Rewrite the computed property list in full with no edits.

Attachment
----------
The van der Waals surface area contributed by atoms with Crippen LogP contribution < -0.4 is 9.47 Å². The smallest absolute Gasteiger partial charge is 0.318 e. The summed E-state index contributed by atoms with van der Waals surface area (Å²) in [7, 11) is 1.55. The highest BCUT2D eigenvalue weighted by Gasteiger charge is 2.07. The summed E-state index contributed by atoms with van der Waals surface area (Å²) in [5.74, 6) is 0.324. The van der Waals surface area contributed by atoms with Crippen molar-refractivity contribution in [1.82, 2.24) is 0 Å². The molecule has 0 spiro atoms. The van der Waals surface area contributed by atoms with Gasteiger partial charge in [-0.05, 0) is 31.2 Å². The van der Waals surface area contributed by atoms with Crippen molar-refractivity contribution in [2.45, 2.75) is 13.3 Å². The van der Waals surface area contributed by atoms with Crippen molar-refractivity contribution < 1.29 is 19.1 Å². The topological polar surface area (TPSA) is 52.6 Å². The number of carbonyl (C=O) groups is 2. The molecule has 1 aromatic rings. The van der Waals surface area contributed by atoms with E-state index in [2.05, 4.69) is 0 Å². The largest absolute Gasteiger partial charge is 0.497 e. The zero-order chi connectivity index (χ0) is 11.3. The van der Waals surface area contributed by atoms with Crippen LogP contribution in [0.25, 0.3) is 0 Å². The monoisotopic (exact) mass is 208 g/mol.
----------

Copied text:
The van der Waals surface area contributed by atoms with Crippen LogP contribution < -0.4 is 9.47 Å². The smallest absolute Gasteiger partial charge is 0.318 e. The summed E-state index contributed by atoms with van der Waals surface area (Å²) in [7, 11) is 1.55. The highest BCUT2D eigenvalue weighted by Gasteiger charge is 2.07. The summed E-state index contributed by atoms with van der Waals surface area (Å²) in [5.74, 6) is 0.324. The van der Waals surface area contributed by atoms with Crippen molar-refractivity contribution in [1.82, 2.24) is 0 Å². The molecule has 0 spiro atoms. The van der Waals surface area contributed by atoms with Gasteiger partial charge in [-0.05, 0) is 31.2 Å². The van der Waals surface area contributed by atoms with Crippen molar-refractivity contribution in [2.45, 2.75) is 13.3 Å². The van der Waals surface area contributed by atoms with Crippen molar-refractivity contribution < 1.29 is 19.1 Å². The topological polar surface area (TPSA) is 52.6 Å². The number of carbonyl (C=O) groups is 2. The molecule has 1 aromatic rings. The van der Waals surface area contributed by atoms with E-state index in [2.05, 4.69) is 0 Å². The largest absolute Gasteiger partial charge is 0.497 e. The zero-order chi connectivity index (χ0) is 11.3. The van der Waals surface area contributed by atoms with Crippen LogP contribution in [0.25, 0.3) is 0 Å². The monoisotopic (exact) mass is 208 g/mol.